Although online banking proved to be successful, customers still need to line up in banks for deposits. To make things more efficient, BPI launched the BPI Express Assist or BEA in 2011, allowing customers to input their transactions in the BEA terminal to eliminate the need to fill out slips.

In 2012, they brought the feature online with the launch of BEA Online, the first online branch appointment system in the country. It allowed customers to schedule an appointment via the BPI Express Online website, removing the need for customers to line up and wait for their turn to be serviced.

Investors were also given the online and mobile banking treatment. In 2011, they launched BPI Investments Online, the Philippines’ first full-service online investment facility. From here, clients can monitor their investment portfolio and place subscription and redemption orders anytime through online or mobile banking.

In 2018, 167 years since the bank’s establishment in the Philippines, BPI will launch its new and improved online and mobile banking platforms.

These milestones show how financial institutions can modernize and keep up with the trend by focusing on providing a secure, reliable and convenient banking experience. With that in mind, we can say that banking on ATMs, mobile phones, and computers is just the start.


This article was written by Louie Diangson, Managing Editor of YugaTech. You can follow him at @John_Louie.

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4 Responses

  1. BPI says:

    All these innovations shouldn’t be used as an excuse to charge a service that is supposed to be free. We know that cash withdrawals via ATM has its limitations. That is why some people have no choice but to withdraw over the counter.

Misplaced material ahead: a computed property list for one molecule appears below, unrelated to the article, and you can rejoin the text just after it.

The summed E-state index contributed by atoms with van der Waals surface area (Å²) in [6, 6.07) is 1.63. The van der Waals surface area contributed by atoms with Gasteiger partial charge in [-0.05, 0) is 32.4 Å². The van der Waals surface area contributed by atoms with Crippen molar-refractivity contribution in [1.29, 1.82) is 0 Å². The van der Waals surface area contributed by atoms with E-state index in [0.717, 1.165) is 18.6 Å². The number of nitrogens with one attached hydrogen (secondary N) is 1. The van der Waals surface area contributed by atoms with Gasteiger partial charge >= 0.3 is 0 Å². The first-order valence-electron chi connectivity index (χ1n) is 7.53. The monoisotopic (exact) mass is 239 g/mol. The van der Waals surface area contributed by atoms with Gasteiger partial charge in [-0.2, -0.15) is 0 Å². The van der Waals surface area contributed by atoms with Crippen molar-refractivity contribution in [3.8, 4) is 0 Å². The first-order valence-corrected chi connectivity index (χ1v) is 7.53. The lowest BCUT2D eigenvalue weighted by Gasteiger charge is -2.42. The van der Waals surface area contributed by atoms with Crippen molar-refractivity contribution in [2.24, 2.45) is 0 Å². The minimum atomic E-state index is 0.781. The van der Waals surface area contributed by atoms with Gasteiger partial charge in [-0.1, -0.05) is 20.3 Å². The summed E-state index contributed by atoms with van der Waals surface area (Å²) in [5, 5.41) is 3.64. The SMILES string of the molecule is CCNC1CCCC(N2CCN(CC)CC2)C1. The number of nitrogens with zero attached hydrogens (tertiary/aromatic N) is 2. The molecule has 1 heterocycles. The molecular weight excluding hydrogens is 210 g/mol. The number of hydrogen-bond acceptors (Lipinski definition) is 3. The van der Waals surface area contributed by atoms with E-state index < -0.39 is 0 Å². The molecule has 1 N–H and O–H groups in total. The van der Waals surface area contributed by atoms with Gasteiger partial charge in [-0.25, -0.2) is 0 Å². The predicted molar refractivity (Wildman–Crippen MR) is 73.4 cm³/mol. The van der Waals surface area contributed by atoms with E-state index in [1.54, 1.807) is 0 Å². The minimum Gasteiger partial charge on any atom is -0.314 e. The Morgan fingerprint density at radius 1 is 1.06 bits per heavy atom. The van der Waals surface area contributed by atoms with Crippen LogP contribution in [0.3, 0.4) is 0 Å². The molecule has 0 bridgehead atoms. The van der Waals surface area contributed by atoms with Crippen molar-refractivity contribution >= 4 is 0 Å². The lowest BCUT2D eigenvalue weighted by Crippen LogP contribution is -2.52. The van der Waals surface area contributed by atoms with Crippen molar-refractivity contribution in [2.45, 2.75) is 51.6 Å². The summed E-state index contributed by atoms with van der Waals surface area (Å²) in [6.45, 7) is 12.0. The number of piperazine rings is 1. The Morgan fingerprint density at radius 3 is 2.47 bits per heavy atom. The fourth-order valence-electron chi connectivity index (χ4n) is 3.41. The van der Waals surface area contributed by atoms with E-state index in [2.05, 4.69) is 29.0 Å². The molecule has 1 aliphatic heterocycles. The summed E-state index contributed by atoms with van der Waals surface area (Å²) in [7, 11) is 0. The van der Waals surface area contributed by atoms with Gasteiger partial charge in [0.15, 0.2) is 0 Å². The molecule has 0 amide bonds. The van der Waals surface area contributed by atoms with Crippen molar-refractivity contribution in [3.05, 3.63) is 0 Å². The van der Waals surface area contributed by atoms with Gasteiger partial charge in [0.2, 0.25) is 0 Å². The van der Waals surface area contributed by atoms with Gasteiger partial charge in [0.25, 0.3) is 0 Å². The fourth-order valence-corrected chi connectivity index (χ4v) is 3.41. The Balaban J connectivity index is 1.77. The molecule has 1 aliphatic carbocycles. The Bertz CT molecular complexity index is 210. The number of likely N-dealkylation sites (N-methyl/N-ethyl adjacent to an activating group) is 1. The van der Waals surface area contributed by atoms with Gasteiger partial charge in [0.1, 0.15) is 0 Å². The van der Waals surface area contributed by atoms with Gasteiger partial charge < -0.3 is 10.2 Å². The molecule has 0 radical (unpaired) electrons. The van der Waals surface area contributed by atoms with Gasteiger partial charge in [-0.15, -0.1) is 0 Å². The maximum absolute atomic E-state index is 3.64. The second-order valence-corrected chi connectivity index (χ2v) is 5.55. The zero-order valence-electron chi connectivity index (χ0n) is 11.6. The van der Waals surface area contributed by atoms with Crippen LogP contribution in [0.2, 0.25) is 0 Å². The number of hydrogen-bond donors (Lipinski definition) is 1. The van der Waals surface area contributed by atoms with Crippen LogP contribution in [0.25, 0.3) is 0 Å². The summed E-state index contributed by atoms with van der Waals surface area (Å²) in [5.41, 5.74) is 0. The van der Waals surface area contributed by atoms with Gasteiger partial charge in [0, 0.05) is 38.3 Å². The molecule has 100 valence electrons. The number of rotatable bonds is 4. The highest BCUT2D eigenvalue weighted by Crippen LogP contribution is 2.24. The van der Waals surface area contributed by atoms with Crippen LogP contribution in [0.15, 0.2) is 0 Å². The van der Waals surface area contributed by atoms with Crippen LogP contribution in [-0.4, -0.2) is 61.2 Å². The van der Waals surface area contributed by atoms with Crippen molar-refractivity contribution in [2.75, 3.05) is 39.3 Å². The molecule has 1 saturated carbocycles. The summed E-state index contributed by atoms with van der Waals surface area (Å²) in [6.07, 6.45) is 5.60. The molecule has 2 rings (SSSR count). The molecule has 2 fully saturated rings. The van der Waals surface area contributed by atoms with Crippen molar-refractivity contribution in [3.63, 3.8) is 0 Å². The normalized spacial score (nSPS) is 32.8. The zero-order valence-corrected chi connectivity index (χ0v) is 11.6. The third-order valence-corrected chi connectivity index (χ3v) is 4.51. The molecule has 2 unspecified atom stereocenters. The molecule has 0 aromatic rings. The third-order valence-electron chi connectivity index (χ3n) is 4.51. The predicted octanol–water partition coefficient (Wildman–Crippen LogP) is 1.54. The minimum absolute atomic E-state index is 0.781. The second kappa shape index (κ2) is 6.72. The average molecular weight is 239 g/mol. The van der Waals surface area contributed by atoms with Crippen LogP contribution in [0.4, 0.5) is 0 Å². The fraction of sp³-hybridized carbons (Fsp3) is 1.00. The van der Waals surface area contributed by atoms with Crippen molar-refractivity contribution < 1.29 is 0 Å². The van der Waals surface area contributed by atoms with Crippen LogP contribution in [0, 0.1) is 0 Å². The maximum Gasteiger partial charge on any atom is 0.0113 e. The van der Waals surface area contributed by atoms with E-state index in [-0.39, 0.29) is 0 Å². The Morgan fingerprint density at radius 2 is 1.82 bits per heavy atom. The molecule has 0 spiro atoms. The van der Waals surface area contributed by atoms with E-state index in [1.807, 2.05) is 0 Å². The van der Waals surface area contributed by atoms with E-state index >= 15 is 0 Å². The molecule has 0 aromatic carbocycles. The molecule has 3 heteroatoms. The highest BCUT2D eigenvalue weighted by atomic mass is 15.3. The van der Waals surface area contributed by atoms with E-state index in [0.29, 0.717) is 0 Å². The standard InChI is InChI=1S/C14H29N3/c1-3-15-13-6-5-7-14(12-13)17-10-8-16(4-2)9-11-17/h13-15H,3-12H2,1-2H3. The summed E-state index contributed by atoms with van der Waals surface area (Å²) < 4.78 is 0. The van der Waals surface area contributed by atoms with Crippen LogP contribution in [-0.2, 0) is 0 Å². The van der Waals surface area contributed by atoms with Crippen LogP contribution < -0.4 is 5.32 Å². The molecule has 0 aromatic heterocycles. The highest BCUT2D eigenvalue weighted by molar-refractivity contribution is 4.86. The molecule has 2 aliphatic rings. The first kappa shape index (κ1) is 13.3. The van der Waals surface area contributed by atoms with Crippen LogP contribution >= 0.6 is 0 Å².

2. What’s innovative about BPI? They don’t support BSP’s National Retail Payment System. There’s no InstaPay or PesoNet (sending money to other banks).

    I would rather bank with other banks such as UnionBank or BDO because they have these features. BPI…they just want to become a blackhole. Once it’s in BPI, there’s no way of moving it to other banks.

  3. Joseph Jahred says:

    BPI’s New Online and Mobile Banking Platform is as stupid as sh*t (kudos to it’s stupid creators) it’s a thousand steps backwards from the current Online and Mobile Banking Platforms which are, user friendly, detailed, usable, feature-rich, customer banking oriented and in short smart (kudos also to the people who made it, you truly know what internet banking should be. P.S It does not matter if your new platform can accommodate 10 times more users than your current one, what matters is how well your customers can easily and effectively use it. Your current platforms is everything that your new one has none.
    P.S 2: Your pending implementation of deposit and withdrawal charges is a direct contradiction of your vision and values of being the preffered bank of every local and global Filipino, good luck with that and good luck to your management specialy to your incompetent President who is now screwing everything BPI had achieved over the century…

  4. Philippine Islands says:

    Also, BPI’s Express Deposit Machines (or Cash Acceptance Machines) are not well-maintained. Imagine the risk of bringing cash with the intent to deposit it to one of those machines but when you arrive at the location, it’s not working. Sabay sabay pa silang mag-error or offline minsan ( I went to 6 or 7 different locations last time, all of them either had hardware error or were offline.)

    Sana they should see to it that the CAM’s are almost always available.